Ludus Novus is a podcast and accompanying blog by Gregory Avery-Weir dedicated to interactive art, including interactive fiction, digital games, and roleplaying. Here, I explore how we can take interactive art beyond just empty entertainment.
Contact me at
My company is Future Proof Games.
- Contracts and Commissions
- My Games
- The Majesty of Colors
- Bars of Black and White
- The Bryant Collection
- LORE and Belief
- How to Raise a Dragon
- Silent Conversation
- The Mold Fairy
- Paladin 0
- Babies Dream of Dead Worlds
- The Day
- A Ride Home
- Beneath the Waves
- Passing the Ball
- My Stories
- Contact Me
- Games I’ve Played
- More About Ludus Novus
Games I’m Playing
- Bit.Trip Runner
- Cave Story
- Kirby's Epic Yarn
- King's Bounty: The Legend
- Alan Wake
Posts Tagged ‘bryant’
My latest column has gone up at GameSetWatch. It’s about a rare and intriguing animal: the Video Game Album. Occasionally, several games will be released as one package. In the article, I discuss Odin Sphere, Kirby Super Star, and The Orange Box.
I learned an important lesson a week or so ago: don’t release games on April Fool’s Day. I thought that April 1st would be a fun day to release The Bryant Collection, with its hard-to-believe premise and odd approach. The result? I think a lot of folks saw the post, said “ha, ha!” and assumed the whole thing was a joke. The biggest reaction I got was a flame from someone who’d evidently had one too many websites change up their CSS stylesheets on him.
It’s a shame, because despite the premise and backstory, The Bryant Collection is a real game, and one that I poured a lot of effort and heart into. But I haven’t gotten a single review, game entry on an IF site, or even a comment from someone who’s played the game. The only e-mail I’ve gotten about it is from my parents.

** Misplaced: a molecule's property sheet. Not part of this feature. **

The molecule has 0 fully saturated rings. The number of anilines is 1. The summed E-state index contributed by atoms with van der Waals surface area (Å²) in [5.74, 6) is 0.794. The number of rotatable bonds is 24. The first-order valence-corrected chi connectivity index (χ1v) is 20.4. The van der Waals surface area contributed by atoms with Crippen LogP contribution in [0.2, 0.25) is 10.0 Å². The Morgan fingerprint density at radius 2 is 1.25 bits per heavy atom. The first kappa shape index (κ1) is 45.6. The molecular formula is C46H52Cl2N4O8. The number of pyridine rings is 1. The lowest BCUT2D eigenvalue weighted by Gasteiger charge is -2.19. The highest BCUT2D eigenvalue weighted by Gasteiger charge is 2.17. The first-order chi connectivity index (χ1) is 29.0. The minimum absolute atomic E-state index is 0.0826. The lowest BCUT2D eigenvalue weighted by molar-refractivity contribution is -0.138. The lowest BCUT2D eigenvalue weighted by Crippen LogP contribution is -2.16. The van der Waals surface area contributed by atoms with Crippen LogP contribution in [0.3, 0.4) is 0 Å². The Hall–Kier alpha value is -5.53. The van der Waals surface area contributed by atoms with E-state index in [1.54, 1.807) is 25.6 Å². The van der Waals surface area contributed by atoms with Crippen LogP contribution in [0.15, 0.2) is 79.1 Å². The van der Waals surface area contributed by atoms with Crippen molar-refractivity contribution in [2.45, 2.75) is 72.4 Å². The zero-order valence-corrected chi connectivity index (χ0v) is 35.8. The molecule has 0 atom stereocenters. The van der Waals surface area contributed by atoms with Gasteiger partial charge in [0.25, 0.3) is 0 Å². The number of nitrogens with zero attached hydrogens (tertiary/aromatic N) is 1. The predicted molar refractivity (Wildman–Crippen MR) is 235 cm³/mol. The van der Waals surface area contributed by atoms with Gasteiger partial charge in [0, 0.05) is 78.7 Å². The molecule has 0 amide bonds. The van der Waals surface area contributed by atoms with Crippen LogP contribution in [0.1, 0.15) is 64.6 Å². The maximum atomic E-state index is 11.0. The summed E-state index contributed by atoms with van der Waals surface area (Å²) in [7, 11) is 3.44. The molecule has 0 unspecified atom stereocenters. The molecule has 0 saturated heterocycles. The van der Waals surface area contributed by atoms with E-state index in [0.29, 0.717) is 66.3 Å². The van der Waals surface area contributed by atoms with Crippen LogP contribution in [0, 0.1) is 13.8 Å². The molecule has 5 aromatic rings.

In retrospect, I shouldn’t be surprised. Mixing truth and fiction is risky enough when it’s not on a day dedicated to lies, and the games from the Spring Thing were released at almost the exact same time. The Spring Thing is probably the second or third biggest IF event of the year, so naturally Bryant would be overshadowed by those games, especially if it’s dismissed as a joke.
This post isn’t a cry for attention or anything. I just wanted to share my reactions when a game doesn’t get very well-received, since I always post when a game gets positive reactions.
Right on the heels of my last release, here’s my April game, The Bryant Collection. This one is a bit of a cop-out; it’s not actually my game. Instead, it’s a translation of someone else’s work into interactive fiction.
An excerpt from my release post on RGIF:
A few months ago, I found an old strongbox at a garage sale. The box was full of papers written by a woman named Laura Bryant. The majority of the stuff in the box was a collection of what she called “story worlds.”
These story worlds are akin to interactive fiction or roleplaying games; they’re designed for one player and one mediator who serves as the parser or the game master. The earliest date on a story world in the box is 1964, which means these works predate Crowther and Woods’s Adventure, Dungeons & Dragons, or Wesely’s Braunstein. The Bryant Collection contains the five stories that I found the most interesting and feasible to convert to IF:
- “The End of the World” is a story about lunch.
- “Morning in the Garden” is a story about dealing with annoying people.
- “Tower of Hanoi” is a rather interesting little puzzle, but not what you think. It came with a sort of feelie in the strongbox, which is included as an IF object.
- “Going Home Again” is a story about growing up.
- “Undelivered Love Letter” is a story about airports.
For more information, including links to interpreters that will run the game, see the game page.